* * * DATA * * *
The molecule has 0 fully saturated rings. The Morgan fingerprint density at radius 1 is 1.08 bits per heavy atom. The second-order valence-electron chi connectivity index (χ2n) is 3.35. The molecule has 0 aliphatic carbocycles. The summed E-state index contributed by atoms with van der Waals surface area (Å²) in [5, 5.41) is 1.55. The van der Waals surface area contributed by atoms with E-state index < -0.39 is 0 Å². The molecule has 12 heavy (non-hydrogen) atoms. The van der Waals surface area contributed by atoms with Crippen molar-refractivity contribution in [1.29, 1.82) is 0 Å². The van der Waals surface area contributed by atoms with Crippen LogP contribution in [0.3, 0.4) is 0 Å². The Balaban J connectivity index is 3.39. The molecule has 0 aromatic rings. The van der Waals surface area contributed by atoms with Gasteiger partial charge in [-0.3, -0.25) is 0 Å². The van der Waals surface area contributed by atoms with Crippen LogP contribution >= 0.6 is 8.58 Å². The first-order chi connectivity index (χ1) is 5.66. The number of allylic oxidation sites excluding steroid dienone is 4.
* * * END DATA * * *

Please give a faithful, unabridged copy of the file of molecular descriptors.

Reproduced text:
The molecule has 0 fully saturated rings. The Morgan fingerprint density at radius 1 is 1.08 bits per heavy atom. The second-order valence-electron chi connectivity index (χ2n) is 3.35. The molecule has 0 aliphatic carbocycles. The summed E-state index contributed by atoms with van der Waals surface area (Å²) in [5, 5.41) is 1.55. The van der Waals surface area contributed by atoms with E-state index < -0.39 is 0 Å². The molecule has 12 heavy (non-hydrogen) atoms. The van der Waals surface area contributed by atoms with Crippen molar-refractivity contribution in [1.29, 1.82) is 0 Å². The van der Waals surface area contributed by atoms with Crippen LogP contribution in [0.3, 0.4) is 0 Å². The Balaban J connectivity index is 3.39. The molecule has 0 aromatic rings. The van der Waals surface area contributed by atoms with Gasteiger partial charge in [-0.3, -0.25) is 0 Å². The van der Waals surface area contributed by atoms with Crippen LogP contribution >= 0.6 is 8.58 Å². The first-order chi connectivity index (χ1) is 5.66. The number of allylic oxidation sites excluding steroid dienone is 4.